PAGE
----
Printed stickers, stretchable antennas, fluctuation-resistant RFID for continuous whole-body monitoring

Zhenan Bao‘s adhesive, unobtrusive wearables continue to change the way health is monitored.  Her new BodyNet system tracks pulse, respiration, and other physiological signs using small, screen printed stickers around the body, and a wireless receiver clipped to clothing. The research was published in Nature Electronics last week.

Her  goal is to “create an array of wireless sensors that stick to the skin and work in conjunction with smart clothing to more accurately track a wider variety of health indicators than the smart phones or watches consumers use today.”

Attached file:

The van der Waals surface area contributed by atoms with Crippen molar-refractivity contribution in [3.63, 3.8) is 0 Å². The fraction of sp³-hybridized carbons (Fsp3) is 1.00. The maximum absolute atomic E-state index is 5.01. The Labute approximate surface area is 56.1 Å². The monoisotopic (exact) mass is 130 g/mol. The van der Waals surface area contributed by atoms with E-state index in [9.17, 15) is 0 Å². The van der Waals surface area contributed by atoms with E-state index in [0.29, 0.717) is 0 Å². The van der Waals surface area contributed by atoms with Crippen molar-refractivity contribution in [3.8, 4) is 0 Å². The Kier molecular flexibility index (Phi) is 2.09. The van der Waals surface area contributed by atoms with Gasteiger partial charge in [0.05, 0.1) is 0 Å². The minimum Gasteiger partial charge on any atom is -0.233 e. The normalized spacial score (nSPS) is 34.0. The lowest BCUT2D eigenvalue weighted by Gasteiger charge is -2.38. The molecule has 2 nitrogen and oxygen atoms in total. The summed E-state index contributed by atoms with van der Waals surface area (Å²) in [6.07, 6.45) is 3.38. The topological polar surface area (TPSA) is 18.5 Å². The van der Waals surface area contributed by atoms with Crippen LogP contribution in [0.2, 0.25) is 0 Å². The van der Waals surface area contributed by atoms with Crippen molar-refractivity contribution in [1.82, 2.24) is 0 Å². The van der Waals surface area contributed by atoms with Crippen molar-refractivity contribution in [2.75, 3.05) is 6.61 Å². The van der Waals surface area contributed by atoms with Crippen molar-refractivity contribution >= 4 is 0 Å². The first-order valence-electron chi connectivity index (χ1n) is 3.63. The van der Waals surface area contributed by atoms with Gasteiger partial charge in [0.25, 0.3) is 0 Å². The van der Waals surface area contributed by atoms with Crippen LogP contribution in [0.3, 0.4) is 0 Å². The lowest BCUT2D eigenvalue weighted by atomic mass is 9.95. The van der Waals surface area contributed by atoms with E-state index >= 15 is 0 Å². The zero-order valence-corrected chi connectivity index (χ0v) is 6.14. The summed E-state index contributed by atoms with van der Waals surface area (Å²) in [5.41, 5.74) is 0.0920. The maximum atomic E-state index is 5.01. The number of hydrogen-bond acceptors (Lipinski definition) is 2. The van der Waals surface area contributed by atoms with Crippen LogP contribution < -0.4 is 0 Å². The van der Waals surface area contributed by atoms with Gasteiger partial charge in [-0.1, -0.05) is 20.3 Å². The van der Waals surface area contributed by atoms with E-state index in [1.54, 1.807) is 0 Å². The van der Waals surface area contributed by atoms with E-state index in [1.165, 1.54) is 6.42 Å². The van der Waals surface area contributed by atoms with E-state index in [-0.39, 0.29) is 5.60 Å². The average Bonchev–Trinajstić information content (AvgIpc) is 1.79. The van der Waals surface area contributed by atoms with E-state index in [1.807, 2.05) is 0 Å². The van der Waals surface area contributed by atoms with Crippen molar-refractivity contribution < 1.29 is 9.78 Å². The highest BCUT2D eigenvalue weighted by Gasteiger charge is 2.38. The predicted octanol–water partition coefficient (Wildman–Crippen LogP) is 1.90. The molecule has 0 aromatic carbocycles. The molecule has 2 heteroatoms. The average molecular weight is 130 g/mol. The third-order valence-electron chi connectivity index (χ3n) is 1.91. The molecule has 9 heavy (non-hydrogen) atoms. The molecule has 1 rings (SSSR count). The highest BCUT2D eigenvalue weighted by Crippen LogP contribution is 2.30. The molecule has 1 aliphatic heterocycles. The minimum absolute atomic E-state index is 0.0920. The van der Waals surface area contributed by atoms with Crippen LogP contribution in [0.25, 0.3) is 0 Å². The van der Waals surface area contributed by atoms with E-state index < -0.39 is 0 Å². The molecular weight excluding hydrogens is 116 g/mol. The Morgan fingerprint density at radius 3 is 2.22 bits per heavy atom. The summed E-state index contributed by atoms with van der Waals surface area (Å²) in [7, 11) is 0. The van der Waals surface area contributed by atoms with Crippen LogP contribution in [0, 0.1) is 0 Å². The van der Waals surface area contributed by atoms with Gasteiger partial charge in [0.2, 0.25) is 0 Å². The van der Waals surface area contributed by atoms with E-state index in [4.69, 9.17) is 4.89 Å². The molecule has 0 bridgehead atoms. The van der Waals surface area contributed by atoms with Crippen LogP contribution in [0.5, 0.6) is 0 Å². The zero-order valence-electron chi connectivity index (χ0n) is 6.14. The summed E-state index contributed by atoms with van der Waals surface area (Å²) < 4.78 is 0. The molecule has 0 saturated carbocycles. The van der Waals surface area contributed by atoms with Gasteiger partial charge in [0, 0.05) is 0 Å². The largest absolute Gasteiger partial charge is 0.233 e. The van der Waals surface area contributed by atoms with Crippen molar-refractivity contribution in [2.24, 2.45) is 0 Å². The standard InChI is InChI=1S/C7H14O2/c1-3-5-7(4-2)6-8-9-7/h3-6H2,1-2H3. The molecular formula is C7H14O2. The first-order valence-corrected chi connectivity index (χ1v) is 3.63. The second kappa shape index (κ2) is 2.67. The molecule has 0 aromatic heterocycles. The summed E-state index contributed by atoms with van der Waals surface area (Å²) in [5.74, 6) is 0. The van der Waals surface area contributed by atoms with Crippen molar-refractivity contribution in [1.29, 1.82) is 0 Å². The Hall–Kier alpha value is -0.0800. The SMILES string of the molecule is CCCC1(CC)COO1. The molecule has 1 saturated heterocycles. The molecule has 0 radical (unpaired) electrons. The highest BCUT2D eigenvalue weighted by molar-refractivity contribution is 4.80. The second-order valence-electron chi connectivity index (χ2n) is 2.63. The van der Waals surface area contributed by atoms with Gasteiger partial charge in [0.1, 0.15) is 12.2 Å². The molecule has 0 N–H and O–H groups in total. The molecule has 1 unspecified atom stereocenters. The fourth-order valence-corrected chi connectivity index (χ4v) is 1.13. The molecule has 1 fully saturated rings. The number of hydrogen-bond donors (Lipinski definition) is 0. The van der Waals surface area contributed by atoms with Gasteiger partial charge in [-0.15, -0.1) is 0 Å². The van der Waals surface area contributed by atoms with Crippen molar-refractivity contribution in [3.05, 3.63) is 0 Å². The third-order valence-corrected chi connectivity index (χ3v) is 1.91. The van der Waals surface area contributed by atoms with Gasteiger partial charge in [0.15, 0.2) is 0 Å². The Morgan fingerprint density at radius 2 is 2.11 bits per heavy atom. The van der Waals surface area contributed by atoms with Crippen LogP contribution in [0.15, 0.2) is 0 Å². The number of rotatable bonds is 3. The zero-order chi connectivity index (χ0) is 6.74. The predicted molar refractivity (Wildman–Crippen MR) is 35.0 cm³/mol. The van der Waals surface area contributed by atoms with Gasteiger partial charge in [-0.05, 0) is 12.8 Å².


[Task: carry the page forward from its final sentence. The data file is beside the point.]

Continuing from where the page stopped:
The technology is almost un-noticeable to the wearer, as it does not include batteries or rigid circuits. To achieve this, the Bao Lab created a new antenna that could stretch and bend like skin, and an RFID system capable of sending strong and accurate signals to the receiver, despite constant fluctuations.

The initial version of the stickers relied on tiny motion sensors. The team will next integrate sweat, temperature and other sensors.

Bao believes that “one day it will be possible to create a full-body skin-sensor array to collect physiological data without interfering with a person’s normal behavior.”